Two appendices to 'The coming Tory majority'

My story for print Maclean’s on Conservative fortunes in provincial politics is now on the web. As is often the case, I had help with the story from lots of people who didn’t make it into the finished version, and gathered information and had thoughts that didn’t quite fit.

1) A lot could still happen to derail or deplete the in-progress “blue surge”, but the mere possibility does create problems for the folk wisdom that the party in power in Ottawa tends to lose in the provinces. Trudeau’s dynamic personality had completely wiped out the Liberal brand in provincial politics by 1980; the Mulroney years left the Conservatives barely hanging on in the Prairies; Chretien’s brought them back, in ’04 and ’05, to the peak they’re now trying to re-climb. Wouldn’t we expect the Harper government to create costs for Conservatives like David Alward?

The thing is, if you ask a political scientist about this folk wisdom they’ll make an unsweetened-lemonade face. Despite the apparent trends of the last 30 or 40 years, there’s still a sizable controversy about how independent the federal and provincial political scenes are.

A couple of years ago, UBC’s Fred Cutler made a close study of Ontario’s 2003 election and found that the decisions of Ontario voters were dominated by “arena-specific factors”. Cutler’s analysis confirmed what I suppose we all imagine to be true of ourselves: we mostly aren’t blind automatons who adhere to national brands. Knowing a voter’s national-level identification gave you surprisingly little additional information about how he would vote in Ontario in ’03, even though there was a perfect one-to-one mapping between federal and provincial ridings and the same parties were contending in both arenas. Voters chose their party pretty strictly on within-Ontario criteria, especially economically. Their degree of satisfaction with the federal government didn’t affect their Ontario decision.

Cutler has been building and juggling a dataset that contains every provincial and federal election since Confederation, and he has ransacked it for several different types of effect of federal politics on provincial ones. He says you can find evidence for common forces in the background—policy fashions, economic factors—that predispose voters to choose the same party on both levels. At the same time there is also evidence the other way, for the folk wisdom that voters act to “check” the party in power at the top—particularly after three or four years in office. “But electorates,” Cutler told me, “neither check nor balance the federal government when it is a minority. They don’t need to.”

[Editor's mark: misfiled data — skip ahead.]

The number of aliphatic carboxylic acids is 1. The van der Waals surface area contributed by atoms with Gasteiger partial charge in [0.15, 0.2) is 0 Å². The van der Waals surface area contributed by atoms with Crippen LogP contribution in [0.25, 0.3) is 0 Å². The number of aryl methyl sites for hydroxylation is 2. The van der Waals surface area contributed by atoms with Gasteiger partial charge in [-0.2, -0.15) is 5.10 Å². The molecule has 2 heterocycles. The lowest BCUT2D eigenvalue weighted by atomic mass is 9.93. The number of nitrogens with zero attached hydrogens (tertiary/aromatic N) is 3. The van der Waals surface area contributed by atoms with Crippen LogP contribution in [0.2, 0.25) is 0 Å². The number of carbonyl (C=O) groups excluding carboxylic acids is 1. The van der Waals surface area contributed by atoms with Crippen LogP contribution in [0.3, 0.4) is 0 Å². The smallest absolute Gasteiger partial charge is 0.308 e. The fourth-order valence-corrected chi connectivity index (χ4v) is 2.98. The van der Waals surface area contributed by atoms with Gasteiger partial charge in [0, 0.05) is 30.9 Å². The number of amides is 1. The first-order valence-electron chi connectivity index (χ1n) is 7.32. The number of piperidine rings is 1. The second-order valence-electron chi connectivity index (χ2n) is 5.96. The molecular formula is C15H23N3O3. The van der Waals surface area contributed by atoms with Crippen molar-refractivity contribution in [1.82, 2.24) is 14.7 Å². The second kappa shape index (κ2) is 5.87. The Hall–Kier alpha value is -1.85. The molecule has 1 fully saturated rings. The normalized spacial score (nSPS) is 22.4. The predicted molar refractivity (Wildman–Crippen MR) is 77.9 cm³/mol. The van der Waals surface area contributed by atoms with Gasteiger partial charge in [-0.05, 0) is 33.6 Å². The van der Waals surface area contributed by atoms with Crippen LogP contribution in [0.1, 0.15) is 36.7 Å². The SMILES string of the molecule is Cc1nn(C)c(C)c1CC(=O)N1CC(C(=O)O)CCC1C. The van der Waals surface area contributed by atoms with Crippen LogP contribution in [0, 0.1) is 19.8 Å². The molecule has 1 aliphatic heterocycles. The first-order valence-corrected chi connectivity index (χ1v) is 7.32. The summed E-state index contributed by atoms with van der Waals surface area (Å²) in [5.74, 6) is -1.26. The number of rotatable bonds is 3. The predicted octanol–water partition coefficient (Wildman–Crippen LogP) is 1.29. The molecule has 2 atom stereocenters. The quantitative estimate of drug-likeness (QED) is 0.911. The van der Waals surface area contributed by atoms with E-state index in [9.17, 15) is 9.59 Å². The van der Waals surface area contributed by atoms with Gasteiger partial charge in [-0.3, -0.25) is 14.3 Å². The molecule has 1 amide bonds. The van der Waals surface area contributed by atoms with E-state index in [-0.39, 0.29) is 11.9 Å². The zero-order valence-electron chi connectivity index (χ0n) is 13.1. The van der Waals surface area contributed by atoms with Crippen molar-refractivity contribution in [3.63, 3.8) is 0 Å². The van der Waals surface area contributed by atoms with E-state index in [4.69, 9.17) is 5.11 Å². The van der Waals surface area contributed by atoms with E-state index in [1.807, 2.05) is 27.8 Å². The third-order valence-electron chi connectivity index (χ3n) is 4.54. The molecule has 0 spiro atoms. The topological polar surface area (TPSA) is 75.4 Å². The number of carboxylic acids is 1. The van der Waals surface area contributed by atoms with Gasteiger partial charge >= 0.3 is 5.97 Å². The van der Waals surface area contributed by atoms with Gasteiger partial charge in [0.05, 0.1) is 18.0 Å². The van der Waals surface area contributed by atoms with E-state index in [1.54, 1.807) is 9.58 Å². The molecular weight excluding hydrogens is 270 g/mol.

2) There’s a passing mention in my story of new Toronto mayor Rob Ford, Canada’s one-man tea party. I was talking to people a full week before the election, and I had to be careful about presuming a particular result. But the writing was on the wall. Ford’s name came up a lot; he could easily have been the whole story.

Ford terrifies all the right people. How he will perform as mayor, God knows. But his triumph has relevance for provincial and federal politics. Graham Murray, editor of the Inside Queen’s Park newsletter, was the first to talk to me about how a Ford win would affect the prestige of “strategic voting”. We agreed that it is hard to say exactly how.

Some people think Ford’s win is so overwhelming that a concerted push behind one candidate of the left could never have mattered. I wonder what Linda Duncan thinks about that? Ford didn’t win half the vote, and the next two candidates’ combined votes would have beaten him—even though Rocco Rossi dropped out (or was forced out by defecting advisors) so late that his advance voters weren’t available to help anybody. It seems to me, from a very distant vantage point, that Ford couldn’t have arranged the campaign any better to suit himself. In the debates he almost seemed to take on the heroic aspect of a Roman gladiator fending off concerted attacks from a half-dozen smaller animals—ocelots? Weasels?

For many Torontonians, particularly the ones most inclined to think of themselves as representing the spirit of the city, the idea of Ford bedecked in the velvet-lined chain of office may be an ongoing torture. That, in turn, could encourage strategic voting and even overt trade-offs on the polite left—which has always found such affairs distasteful, because its adherents see politics as a means of self-expression and cosmic justice rather than a method of selecting managers and keeping them appropriately off-balance. The idea of voting for the least horrible bastard who can actually win isn’t very romantic. But maybe it has a certain appeal today that it didn’t before?

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